Character wrangling and Downton

So I’m just waiting on say-so from Amazon and Fifty Shades of Neigh is soon to be a thing, an actual book. Once that happens I will post the (sort of) thrilling conclusion and point you nice people to a place where you can get your very own shiny Kindle copy.

In the meantime I’m forced to think about proper writing – the kind that requires thought and research – and face the reasons why the novel I thought I wanted to write in November fizzled out before the fifteenth of the month.

I have a serious problem with the central love story. I’m just not feeling it. At first I had the two of them meet as strangers in chapter one and then came to the conclusion that it just wasn’t going to work. And now I try to grasp why I thought that in the first place I feel like my head is full of bees and I want to punch something.



I’m not sure if it’s my instincts as a writer talking there, or simply my menstrual cycle.

Of course the alternative is that he is someone she’s known for a long time as a friend and then they become lovers, which is tricky to say the least. I don’t want the love interest to come across as one of those clammy, whiny, wimpy Nice Guys who wait like Fry’s Dog for the woman they crave to become single and then act like they deserve her as a prize for their unending patience and kindness – kindness and patience that they would never have bothered with if they didn’t think there was a fraction of a chance that one day she was going to fuck them.

By the same token I don’t want the heroine to do that I-only-want-you-if-I-can’t-have-you thing that made Downton Abbey such a masterclass in How To Annoy Your Audience.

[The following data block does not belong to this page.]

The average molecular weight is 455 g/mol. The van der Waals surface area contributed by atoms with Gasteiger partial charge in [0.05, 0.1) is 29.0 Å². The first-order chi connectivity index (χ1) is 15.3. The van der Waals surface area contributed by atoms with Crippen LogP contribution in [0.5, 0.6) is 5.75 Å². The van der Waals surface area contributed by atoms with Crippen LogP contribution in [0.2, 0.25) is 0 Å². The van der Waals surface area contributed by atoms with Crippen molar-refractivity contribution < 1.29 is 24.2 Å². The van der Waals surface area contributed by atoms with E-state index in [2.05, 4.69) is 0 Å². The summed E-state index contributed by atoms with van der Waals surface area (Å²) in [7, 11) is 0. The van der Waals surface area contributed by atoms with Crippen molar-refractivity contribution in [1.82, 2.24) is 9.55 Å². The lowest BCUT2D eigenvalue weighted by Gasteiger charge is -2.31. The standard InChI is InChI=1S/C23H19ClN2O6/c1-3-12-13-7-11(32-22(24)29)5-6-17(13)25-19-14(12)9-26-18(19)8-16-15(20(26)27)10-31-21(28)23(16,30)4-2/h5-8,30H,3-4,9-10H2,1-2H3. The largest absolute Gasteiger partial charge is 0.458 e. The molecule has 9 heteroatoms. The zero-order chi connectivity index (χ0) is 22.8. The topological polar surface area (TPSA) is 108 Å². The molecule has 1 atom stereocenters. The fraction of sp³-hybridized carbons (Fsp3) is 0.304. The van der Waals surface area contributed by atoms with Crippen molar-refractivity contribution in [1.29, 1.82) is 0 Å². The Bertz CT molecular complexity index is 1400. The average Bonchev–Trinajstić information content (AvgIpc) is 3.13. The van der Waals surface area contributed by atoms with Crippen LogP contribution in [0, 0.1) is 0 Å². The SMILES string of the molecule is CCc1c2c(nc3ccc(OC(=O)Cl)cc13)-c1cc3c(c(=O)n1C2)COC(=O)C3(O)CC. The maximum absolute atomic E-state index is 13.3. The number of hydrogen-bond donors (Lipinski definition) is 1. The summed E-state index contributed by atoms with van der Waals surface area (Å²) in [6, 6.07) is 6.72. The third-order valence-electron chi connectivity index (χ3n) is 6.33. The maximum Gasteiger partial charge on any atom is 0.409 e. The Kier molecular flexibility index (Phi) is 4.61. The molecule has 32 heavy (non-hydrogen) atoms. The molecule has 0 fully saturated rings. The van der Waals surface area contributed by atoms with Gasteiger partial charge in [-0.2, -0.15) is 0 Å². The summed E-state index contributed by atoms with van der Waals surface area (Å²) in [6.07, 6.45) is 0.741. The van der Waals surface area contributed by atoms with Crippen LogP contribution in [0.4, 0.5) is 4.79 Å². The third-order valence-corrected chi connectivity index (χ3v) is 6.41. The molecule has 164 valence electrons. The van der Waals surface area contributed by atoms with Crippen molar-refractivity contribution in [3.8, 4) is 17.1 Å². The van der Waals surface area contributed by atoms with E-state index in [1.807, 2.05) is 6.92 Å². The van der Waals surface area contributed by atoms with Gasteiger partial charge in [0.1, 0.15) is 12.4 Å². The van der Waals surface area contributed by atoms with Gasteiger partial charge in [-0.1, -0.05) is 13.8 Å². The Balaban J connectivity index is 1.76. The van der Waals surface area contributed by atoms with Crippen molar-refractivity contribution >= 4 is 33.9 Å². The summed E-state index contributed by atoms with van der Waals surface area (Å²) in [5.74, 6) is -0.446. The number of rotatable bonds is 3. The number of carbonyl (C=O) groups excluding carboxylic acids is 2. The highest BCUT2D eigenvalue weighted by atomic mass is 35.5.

Yes, I’m aware that there are people who found the whole Matthew and Mary saga romantic, but those people don’t have to live in my head, in the company of fictional characters who I would prefer weren’t given to prevaricating, backsliding and generally behaving in a way that makes sane people want to gnaw off a limb.

I was trying to remember why she even broke off the first engagement with him. Was it something to do with the Turkish diplomat who died unexpectedly in her antechamber (And yes, that’s totally a euphemism.) or was it just because the way was clear for them to be together and nothing dries Mary’s snatch faster than a clear, uncomplicated path to happiness. (Except for maybe a dead Turkish diplomat.)

I asked my better half and he reminded me that Mary dumped Matthew first time around because Cora was pregnant with a possible Viscount, a baby who would mean Matthew would have to bugger off back to Manchester and practise law.

It’s easy to forget, because poor Cora didn’t stay pregnant, thanks to the chainsmoking amateur abortionist who does her hair, but then nobody stays anything in Downton for long. It doesn’t matter if you’re pregnant, paralysed, blind, diseased or Burnt Face Amnesiac Long Lost Cousin From Canada – it usually clears up in an episode or two, because we wouldn’t want to deliver on promised drama. That would just be spoiling the viewers.

I know I compared Downton to a deflated souffle but I never expected to be so right. The scene in the first episode where Daisy almost poisons the entire Crawley family but doesn’t is like a metaphor for the entire series.

Possible new heir? Holy shit – that’s going to change the whole dynamic. Quick, pass the soap.